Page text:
Coffee – Good For Brain Health?
- Written by Brad
- June 24, 2021
There is no doubt that coffee, mostly due to the caffeine content, helps most people feel more awake and alert.
Caffeine connects to our adenosine receptors in the brain without activating them, to block the effects of adenosine, leading to reduced tiredness. Although – the more you drink, the more your receptors become desensitised .
Coffee has been widely studied for decades, and here are some interesting points to consider to decide if coffee fits into your brain-boosting arsenal.
Is Coffee a Cognitive Enhancer?
Coffee can boost alertness, concentration and short-term memory, but does not seem to help long term memory. The caffeine in coffee facilitates learning in tasks where information is presented passively, but not for tasks where material is learned intentionally . Even small amounts of coffee can improve visual reactive time and auditory vigilance .
Lower doses can ameliorate anxiety and increase feelings of wellbeing, whilst higher doses can increase anxiety and nervousness .
What Are the Proven Brain Health Benefits?
Life-long coffee consumption has been associated with the prevention of cognitive decline and can provide a reduced risk of developing stroke and neurodegenerative disease .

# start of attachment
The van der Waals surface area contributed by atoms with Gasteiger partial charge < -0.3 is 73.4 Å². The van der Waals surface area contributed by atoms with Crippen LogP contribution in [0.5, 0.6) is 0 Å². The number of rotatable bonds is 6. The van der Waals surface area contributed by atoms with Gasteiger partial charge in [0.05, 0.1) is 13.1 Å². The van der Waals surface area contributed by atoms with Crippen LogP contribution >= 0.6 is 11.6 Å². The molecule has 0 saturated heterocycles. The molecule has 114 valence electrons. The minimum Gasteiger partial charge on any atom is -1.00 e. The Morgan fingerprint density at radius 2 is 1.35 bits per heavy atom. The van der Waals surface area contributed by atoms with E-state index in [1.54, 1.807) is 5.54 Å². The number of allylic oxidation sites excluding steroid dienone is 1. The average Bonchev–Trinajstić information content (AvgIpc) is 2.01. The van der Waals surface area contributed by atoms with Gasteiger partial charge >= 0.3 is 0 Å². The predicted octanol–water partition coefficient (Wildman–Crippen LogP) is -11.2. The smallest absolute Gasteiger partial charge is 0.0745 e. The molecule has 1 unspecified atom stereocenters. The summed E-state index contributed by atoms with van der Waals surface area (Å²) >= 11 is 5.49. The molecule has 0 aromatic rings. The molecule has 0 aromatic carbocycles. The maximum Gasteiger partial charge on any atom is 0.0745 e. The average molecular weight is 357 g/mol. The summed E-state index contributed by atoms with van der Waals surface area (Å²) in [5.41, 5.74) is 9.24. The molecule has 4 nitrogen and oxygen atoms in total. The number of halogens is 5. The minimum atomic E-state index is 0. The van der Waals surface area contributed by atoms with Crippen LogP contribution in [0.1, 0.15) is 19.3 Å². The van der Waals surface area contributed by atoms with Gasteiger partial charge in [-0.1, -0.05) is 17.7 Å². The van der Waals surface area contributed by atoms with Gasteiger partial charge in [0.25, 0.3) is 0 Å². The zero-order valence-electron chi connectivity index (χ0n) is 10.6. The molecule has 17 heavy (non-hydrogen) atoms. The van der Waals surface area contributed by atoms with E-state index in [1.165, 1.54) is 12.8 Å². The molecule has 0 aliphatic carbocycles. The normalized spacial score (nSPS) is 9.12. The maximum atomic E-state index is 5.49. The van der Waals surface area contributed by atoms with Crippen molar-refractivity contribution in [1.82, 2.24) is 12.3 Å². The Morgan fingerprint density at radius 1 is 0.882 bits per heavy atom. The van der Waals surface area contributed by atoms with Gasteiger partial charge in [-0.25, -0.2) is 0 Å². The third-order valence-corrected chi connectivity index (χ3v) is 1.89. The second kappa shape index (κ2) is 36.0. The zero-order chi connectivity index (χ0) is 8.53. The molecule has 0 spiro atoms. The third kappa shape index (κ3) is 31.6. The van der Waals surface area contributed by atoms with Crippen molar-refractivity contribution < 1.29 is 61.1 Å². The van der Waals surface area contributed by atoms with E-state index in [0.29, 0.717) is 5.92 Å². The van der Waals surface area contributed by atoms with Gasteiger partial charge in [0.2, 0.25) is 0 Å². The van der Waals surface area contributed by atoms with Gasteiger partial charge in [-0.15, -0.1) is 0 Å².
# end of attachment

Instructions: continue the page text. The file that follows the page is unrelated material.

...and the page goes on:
Coffee contains numerous components that may also contribute significantly towards its neuroprotective effects – it’s not just the caffeine, it’s also due to the rich phytochemistry of coffee including the compounds eicosanoyl-5-hydroxytryptamide, hydroxy hydroquinone, chlorogenic and caffeic acids that are present .
Caffeine has been shown to improve brain-derived neurotropic factor (BDNF) where impairments were present .
Does Coffee Dehydrate the Brain?
Moderate coffee consumption does not cause dehydration but it does reduce cerebral blood flow by up to 30%, which is an undesirable effect, as maintaining good brain circulation is a significant benefit when boosting cognition and brain health .
Is All Coffee the Same?
It’s interesting to note, that different types of beans and their varietals, grind size, effects of roasting on bean mass, temperature, and extraction methods all affect the caffeine content of your coffee, and vary the levels of other naturally occurring compounds in the coffee .
For example, Robusta beans have roughly double the amount of caffeine as Arabica beans. A single espresso shot made with arabica beans contains an average of 30-40mg of caffeine, whilst robusta has 60-80mg.
How Much Coffee Is Okay?
There is no one right answer for this as it depends on the individual, their caffeine tolerance, their general health and stress levels, and any specific health conditions they may have. The data in studies also vary according to the type and strength of coffee consumed. Studies show 3-4 cups per day confers health benefits, but it’s about the volume and type of actual coffee, not how many ‘cups’. For example, one double-shot flat white can constitute ‘2 cups’.